Diversity Makes Inroads Into CRE Power, But It’s Just the Beginning
Power – who wields it? The definitions are changing, with legacy owners ceding some room to those with the flexibility to navigate change at the height of the COVID era. But a look at the voices of our Power Lists shows that while diversity is slowly improving, there’s a need for more seats at the table.
The women on our lists last year – 11 in the Power 100 and six in the Power Finance – have shown that they not only wield their power to create, but to also clear a supportive path for those in their wake.
Kara McShane, Head of Commercial Real Estate Capital Markets and Finance at Wells Fargo, was part of the team at number 4 on last year’s Power Finance. Her group lent $10 billion, with another $16.8 billion in facility closings, upsizes, modifications and renewals. In February, she was promoted to Head of Commercial Real Estate within the company’s Wholesale Banking Group. McShane is also a founding and current member of the Commercial Real Estate Finance Council (CREFC) Women’s Network Advisory Board.
In last year’s Power 100, we reported that L&L MAG, the company formed by MaryAnne Gilmartin with L&L Holdings’ Robert Lapidus and David Levinson. The three occupied the list’s number 17 slot, consisting of 75 percent women. In December, Gilmartin announced that she was leaving L&L MAG to form her own firm, MAG Partners, which she proudly described as a “truly woman-owned firm.”
In a 2018 interview with The Glass Hammer, Miriam Wheeler, the Co-Head of the Americas Real Estate Financing Group at Goldman Sachs who shared the number 12 slot on last year’s Finance 50, talked of seeing so many more resumes from men than women.
“We need to continue to recruit women and educate them on the benefits of a long-term career in finance, as many are self-selecting out of the industry before they even have a chance to begin a career,” she said. “We all have the responsibility to create an environment where future generations of women can thrive.”
Later that year, Goldman Sachs announced that Wheeler had been named a partner at the firm.
Seeing a pattern here?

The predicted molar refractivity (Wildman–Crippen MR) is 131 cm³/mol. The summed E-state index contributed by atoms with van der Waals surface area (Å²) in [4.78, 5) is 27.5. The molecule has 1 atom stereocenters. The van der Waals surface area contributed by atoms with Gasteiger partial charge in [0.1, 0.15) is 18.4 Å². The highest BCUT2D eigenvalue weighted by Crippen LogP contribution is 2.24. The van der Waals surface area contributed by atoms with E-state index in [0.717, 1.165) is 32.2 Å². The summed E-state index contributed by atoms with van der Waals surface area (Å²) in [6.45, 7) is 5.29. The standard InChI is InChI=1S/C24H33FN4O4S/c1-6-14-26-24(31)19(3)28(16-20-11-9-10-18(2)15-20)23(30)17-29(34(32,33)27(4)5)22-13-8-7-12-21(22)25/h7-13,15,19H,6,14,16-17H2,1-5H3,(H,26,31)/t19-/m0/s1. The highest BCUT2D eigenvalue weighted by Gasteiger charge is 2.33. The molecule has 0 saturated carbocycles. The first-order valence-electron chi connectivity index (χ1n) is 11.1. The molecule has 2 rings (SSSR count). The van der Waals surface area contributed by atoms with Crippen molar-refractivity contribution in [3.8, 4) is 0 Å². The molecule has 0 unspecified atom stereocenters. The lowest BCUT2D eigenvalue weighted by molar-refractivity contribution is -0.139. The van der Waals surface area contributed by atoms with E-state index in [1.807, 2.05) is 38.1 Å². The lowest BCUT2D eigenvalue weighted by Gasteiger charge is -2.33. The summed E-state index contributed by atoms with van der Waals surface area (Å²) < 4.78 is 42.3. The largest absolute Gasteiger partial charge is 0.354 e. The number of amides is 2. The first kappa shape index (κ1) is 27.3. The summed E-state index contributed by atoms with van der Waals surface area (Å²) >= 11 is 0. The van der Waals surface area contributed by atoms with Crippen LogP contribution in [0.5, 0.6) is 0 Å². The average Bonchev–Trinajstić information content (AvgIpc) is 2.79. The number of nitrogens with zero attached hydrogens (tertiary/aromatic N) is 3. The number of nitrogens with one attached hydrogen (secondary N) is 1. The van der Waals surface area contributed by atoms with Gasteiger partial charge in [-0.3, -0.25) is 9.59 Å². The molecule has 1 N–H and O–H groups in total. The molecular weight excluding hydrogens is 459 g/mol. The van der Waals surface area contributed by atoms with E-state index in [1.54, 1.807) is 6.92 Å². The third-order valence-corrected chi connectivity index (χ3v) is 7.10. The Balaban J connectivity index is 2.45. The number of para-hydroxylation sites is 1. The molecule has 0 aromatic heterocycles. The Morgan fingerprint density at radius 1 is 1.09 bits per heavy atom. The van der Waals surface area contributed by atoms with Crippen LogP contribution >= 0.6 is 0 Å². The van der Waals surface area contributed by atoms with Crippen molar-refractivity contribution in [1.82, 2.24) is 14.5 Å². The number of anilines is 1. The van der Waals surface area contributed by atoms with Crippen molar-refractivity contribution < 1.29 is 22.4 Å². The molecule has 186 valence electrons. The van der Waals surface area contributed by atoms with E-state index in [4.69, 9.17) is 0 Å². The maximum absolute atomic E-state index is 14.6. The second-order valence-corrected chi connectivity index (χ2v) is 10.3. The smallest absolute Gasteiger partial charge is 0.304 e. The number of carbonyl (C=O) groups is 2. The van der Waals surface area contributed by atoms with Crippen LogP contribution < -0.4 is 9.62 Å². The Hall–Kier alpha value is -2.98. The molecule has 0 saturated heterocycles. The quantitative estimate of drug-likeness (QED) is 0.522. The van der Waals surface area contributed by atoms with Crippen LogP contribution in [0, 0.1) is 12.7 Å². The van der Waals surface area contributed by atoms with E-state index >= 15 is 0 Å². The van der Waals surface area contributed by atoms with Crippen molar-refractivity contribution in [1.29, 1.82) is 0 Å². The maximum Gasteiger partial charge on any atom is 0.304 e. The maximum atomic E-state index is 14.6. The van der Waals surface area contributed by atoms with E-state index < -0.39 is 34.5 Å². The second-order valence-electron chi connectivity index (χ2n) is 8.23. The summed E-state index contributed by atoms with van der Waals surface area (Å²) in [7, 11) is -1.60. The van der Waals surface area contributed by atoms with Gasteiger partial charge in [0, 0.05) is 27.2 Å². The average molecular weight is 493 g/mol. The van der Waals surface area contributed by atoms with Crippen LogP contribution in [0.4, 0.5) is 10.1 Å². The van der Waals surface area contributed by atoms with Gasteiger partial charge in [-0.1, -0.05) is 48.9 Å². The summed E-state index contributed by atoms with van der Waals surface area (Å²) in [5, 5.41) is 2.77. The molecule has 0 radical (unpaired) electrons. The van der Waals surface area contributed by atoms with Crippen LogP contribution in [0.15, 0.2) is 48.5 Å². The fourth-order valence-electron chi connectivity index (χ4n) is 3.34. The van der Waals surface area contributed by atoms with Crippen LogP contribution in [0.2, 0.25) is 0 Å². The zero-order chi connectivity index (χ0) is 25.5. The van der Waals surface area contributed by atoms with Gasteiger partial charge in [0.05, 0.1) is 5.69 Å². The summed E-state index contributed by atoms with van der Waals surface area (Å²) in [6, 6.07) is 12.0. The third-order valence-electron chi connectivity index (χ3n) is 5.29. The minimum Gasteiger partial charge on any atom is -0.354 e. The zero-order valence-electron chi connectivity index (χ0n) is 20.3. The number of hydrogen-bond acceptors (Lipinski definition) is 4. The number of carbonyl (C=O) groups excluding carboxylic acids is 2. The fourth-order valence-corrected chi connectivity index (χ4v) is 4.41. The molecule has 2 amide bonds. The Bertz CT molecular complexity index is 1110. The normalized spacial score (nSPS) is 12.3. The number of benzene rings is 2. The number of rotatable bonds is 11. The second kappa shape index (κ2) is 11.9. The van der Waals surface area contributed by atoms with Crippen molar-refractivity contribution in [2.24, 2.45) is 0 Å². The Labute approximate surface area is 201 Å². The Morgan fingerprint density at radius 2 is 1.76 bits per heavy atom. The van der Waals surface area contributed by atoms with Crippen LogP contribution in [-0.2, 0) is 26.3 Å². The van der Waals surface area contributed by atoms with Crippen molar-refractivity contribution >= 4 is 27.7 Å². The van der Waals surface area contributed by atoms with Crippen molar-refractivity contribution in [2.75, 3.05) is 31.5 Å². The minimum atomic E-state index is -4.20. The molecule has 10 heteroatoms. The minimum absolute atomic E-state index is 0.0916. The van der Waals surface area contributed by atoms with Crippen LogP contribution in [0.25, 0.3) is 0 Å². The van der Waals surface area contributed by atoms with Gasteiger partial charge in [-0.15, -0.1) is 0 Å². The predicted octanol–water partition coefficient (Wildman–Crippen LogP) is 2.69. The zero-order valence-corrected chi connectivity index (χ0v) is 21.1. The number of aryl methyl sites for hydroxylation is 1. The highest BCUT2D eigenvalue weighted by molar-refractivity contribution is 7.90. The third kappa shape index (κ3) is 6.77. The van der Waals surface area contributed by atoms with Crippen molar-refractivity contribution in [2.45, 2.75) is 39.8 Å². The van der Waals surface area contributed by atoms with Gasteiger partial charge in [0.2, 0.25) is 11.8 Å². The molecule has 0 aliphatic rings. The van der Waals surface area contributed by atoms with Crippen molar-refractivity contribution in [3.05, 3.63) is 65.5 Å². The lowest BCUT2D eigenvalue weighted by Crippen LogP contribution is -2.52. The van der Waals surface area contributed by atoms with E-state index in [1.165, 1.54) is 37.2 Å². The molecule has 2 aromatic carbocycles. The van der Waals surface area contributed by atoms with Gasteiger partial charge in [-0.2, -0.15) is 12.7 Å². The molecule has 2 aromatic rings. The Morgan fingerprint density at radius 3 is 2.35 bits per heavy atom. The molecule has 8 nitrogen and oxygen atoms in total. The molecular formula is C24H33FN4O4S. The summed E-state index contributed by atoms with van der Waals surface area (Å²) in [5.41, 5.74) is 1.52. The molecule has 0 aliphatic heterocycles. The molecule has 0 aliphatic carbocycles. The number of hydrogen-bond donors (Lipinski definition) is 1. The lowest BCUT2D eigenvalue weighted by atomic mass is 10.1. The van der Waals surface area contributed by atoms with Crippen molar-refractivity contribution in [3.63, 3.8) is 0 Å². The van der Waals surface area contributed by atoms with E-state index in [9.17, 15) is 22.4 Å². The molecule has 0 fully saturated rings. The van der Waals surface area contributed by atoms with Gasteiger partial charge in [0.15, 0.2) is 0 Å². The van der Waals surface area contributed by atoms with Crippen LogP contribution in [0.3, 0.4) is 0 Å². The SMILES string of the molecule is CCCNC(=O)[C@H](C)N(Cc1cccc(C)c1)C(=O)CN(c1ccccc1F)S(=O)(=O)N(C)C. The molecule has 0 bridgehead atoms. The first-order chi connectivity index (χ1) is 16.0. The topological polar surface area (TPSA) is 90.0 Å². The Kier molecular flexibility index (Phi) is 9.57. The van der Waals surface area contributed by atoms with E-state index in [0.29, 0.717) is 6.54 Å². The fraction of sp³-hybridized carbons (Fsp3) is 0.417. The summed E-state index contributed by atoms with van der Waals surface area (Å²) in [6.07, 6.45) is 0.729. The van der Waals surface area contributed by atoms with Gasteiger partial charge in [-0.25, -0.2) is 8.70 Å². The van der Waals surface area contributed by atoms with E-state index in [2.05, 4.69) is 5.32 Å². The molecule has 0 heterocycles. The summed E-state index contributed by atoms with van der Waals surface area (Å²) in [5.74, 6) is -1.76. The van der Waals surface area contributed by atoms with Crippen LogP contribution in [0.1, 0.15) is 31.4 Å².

Having the power to help others rise up, and using that power to do just that, is its own kind of power, perhaps now more than ever.
Before his resignation last June, John Banks held the title of the first black president in REBNY’s history and number 40 on last year’s Power 100. He was a fierce advocate for the commercial real estate industry – pushing for tax incentives for development and congestion pricing and against commercial rent control – while also pushing for affordable housing, and for job training and greater career opportunities for underserved communities as the Chairman of the not-for-profit Building Skills New York.
Meredith Marshall and Geoff Flournoy, the Co-Founders and Managing Partners of developers BRP Companies and number 71 on last year’s Power 100, have built a 2.5-million-square-foot portfolio with more than $3 billion in completed and current transactions. They emphasize the importance of community at every turn, such as their donation of land and classroom space to Urban Harvest, which teaches farming to children in East New York, just one of many neighborhoods where they have built affordable housing.
Sadly, they are exceptions to the rule, with just four black honorees over three entries in the Power 100, and two in the Power Finance, for 2019.
Power historically has been measured by money, influence, ownership. Increasingly, the true measure of power is the willingness and ability to bring others along on your journey to the top. Hopefully, as the industry, and voices on our lists further diversify, we’ll see power begat power, and generosity creates the opportunity for new voices.